Wednesday, 31 March 2010

Fourth and final?

Fourth egg spotted by PaxCanada at 7.26 this morning, 31st March.
Now we move into the long incubation period when not too much happens.
Tomorrow, the Queen visits the cathedral to hand out the Maundy money. Since there will be lots of people milling about we have decided to run an embryo watch point on the green in the morning, roughly 10 - 1pm depending on the weather (it's cold and showery here today).
Probably there will be little to see - the female will probably be incubating and out of sight and if the male bird is off hunting or just not perching on the east face there'll be nothing to see at all - but at least we will have an opportunity to talk about the birds and the project.
Maybe we'll see some of you down there aware that parking will be difficult!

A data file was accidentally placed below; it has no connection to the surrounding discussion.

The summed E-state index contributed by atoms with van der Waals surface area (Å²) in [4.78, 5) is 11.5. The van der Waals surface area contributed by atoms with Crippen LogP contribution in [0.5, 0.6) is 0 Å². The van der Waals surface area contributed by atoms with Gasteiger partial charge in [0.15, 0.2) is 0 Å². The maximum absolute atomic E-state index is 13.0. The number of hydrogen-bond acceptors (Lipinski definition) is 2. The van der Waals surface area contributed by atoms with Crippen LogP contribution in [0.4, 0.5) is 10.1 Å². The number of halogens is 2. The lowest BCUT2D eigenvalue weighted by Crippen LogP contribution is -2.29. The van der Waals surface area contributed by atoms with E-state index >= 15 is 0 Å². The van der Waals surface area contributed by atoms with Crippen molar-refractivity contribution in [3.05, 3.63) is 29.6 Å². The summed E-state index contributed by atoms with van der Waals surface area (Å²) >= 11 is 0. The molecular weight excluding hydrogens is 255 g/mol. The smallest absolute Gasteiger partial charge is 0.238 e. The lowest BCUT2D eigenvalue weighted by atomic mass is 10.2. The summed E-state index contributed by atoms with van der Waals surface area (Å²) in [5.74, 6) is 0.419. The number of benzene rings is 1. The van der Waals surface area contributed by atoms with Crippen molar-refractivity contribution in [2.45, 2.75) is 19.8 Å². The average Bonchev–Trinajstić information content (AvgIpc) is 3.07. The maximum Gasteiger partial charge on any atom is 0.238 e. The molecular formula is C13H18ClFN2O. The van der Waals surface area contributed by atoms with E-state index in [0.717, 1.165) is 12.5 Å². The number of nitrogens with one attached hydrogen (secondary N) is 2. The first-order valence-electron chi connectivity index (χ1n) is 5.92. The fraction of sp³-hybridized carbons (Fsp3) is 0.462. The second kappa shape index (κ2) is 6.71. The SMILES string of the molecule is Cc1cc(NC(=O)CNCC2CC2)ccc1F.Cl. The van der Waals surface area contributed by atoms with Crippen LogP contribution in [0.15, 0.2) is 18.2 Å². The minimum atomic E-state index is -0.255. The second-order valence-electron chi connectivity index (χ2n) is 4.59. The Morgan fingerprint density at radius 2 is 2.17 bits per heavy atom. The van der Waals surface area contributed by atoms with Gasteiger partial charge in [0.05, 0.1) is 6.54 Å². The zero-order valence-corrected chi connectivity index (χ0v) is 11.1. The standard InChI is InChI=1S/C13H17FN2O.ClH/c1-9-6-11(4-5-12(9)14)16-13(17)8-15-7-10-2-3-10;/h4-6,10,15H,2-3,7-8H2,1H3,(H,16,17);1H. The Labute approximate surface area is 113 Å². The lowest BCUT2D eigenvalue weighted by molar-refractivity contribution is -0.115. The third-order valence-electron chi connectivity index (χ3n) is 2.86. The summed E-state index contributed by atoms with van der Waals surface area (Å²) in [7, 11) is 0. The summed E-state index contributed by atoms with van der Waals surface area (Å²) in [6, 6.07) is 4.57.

Nick B (DWT)
Ps. Photo of four eggs to follow no doubt.......

Monday, 29 March 2010

Third Egg

Our third egg was seen around 10:44 BST on 28th March. We're not quite sure of the exact tme it was laid, but the big question now is "Will there be a fourth?" And will it be laid in time for the Queen's visit to Derby Cathedral on Thursday 1st April to hand out Maundy Money

The pictures below were pasted to our Flickr Photo Pool.

Third Egg - Derby Cathedral Peregrine Falcons


Well done to HelenSara who posted the image below within just a few minutes of the first glimpse of the three eggs.
Three eggs!

And in daylight on Monday morning:

Three eggs close-up

As the grass around Derby Cathedral is being mown prior to the Queen's visit on 1st April 2010, our female peregrine takes time out from keeping her eggs warm. This suggests that incuibation has not yet started, and that a fourth egg is on the way.
Three eggs

Friday, 26 March 2010